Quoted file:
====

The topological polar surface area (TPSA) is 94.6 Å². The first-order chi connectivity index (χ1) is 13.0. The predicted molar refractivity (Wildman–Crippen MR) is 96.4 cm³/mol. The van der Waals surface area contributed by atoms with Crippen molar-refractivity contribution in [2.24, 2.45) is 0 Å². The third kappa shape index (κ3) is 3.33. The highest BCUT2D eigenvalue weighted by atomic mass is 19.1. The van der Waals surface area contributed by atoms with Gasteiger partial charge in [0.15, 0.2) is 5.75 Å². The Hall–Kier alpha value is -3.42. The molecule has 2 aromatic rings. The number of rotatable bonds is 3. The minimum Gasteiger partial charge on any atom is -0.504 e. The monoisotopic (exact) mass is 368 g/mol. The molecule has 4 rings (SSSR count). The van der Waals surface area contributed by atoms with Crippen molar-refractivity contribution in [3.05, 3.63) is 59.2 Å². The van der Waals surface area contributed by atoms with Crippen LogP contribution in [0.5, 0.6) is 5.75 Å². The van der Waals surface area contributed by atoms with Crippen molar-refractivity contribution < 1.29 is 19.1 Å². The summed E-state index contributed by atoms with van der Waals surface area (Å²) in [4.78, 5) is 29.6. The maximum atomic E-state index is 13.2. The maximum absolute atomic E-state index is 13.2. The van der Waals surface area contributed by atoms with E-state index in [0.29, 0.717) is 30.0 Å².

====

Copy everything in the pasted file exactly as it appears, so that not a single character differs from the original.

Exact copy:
The topological polar surface area (TPSA) is 94.6 Å². The first-order chi connectivity index (χ1) is 13.0. The predicted molar refractivity (Wildman–Crippen MR) is 96.4 cm³/mol. The van der Waals surface area contributed by atoms with Crippen molar-refractivity contribution in [2.24, 2.45) is 0 Å². The third kappa shape index (κ3) is 3.33. The highest BCUT2D eigenvalue weighted by atomic mass is 19.1. The van der Waals surface area contributed by atoms with Gasteiger partial charge in [0.15, 0.2) is 5.75 Å². The Hall–Kier alpha value is -3.42. The molecule has 2 aromatic rings. The number of rotatable bonds is 3. The minimum Gasteiger partial charge on any atom is -0.504 e. The monoisotopic (exact) mass is 368 g/mol. The molecule has 4 rings (SSSR count). The van der Waals surface area contributed by atoms with Crippen molar-refractivity contribution in [3.05, 3.63) is 59.2 Å². The van der Waals surface area contributed by atoms with Crippen LogP contribution in [0.5, 0.6) is 5.75 Å². The van der Waals surface area contributed by atoms with Crippen molar-refractivity contribution < 1.29 is 19.1 Å². The summed E-state index contributed by atoms with van der Waals surface area (Å²) in [4.78, 5) is 29.6. The maximum atomic E-state index is 13.2. The maximum absolute atomic E-state index is 13.2. The van der Waals surface area contributed by atoms with E-state index in [0.29, 0.717) is 30.0 Å².